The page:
The state health department estimates tobacco kills about 6,000 Oklahomans each year. It is the leading cause of preventable death, taking more Oklahomans than alcohol, auto accidents, AIDS, suicides, murders and illegal drugs combined.

Oklahoma joins with other states and nations in celebration of World No Tobacco Day today. Global sponsor is the World Health Organization. The mission is to educate the public about the human and economic tolls of tobacco use and the public health benefits of prevention and cessation.

Activities are planned with a dinner in Norman tonight and a "tobacco pitch" from 7:30 to 9 a.m. outside the Oklahoma City Indian Clinic, 4913 W. Reno. Oklahomans are invited to come by on their way to work or school and "pitch" their tobacco in honor of World No Tobacco Day 2006.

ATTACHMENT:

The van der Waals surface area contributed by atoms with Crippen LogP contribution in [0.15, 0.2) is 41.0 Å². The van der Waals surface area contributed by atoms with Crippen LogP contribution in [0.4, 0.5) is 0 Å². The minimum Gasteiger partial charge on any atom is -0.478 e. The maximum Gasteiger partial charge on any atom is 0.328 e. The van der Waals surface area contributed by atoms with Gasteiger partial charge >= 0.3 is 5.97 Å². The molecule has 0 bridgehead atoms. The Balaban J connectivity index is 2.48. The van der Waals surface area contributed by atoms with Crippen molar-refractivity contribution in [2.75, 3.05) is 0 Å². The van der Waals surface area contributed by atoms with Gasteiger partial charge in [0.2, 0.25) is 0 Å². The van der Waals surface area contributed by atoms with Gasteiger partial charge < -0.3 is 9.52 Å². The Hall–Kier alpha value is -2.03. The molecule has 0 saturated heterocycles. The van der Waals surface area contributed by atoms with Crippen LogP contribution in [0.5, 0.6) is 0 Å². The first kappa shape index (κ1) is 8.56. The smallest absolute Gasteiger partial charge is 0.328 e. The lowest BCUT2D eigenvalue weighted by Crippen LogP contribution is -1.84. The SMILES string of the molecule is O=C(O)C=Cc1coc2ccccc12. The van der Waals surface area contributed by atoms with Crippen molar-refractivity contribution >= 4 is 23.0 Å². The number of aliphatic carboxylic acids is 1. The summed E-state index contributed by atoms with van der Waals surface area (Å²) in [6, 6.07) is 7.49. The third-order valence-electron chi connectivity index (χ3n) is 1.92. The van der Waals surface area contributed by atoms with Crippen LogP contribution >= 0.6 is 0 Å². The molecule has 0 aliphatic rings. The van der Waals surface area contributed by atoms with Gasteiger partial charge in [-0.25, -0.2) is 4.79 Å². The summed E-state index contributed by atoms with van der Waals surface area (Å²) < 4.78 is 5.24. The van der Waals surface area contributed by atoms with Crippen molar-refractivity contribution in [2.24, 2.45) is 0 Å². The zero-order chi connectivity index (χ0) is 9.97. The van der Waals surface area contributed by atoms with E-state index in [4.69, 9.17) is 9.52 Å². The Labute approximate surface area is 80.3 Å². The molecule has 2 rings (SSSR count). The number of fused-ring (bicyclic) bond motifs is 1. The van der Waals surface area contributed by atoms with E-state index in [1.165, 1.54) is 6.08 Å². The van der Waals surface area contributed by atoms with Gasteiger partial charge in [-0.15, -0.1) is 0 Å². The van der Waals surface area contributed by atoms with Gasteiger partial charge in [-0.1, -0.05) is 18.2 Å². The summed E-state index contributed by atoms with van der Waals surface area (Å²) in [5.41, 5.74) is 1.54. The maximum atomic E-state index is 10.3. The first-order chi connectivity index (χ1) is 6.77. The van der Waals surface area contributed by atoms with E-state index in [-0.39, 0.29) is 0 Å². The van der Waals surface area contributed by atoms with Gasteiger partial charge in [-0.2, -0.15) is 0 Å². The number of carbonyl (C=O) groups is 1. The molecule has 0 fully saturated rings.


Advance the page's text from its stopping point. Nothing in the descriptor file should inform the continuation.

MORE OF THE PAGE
Oklahoma has a high percentage of smokers and those who do choose to smoke have a higher than usual consumption level. Public health advocates say 600,000 adult Oklahomans, about one in four, currently choose to use tobacco. Another 78,000 children use tobacco each day.

The health department estimates tobacco use costs Oklahomans more than $2 billion per year in medical expenses and lost productivity. That figures to an average of $600 per person.

Worldwide, the numbers are staggering. Tobacco is the second major cause of death in the world. It is currently responsible for the death of one in 10 adults worldwide (about 5 million deaths each year), according to the World Health Organization.

If current smoking patterns continue, it will cause some 10 million deaths each year by 2020. Half the people who smoke today -- that is about 650 million people -- will eventually be killed by tobacco.

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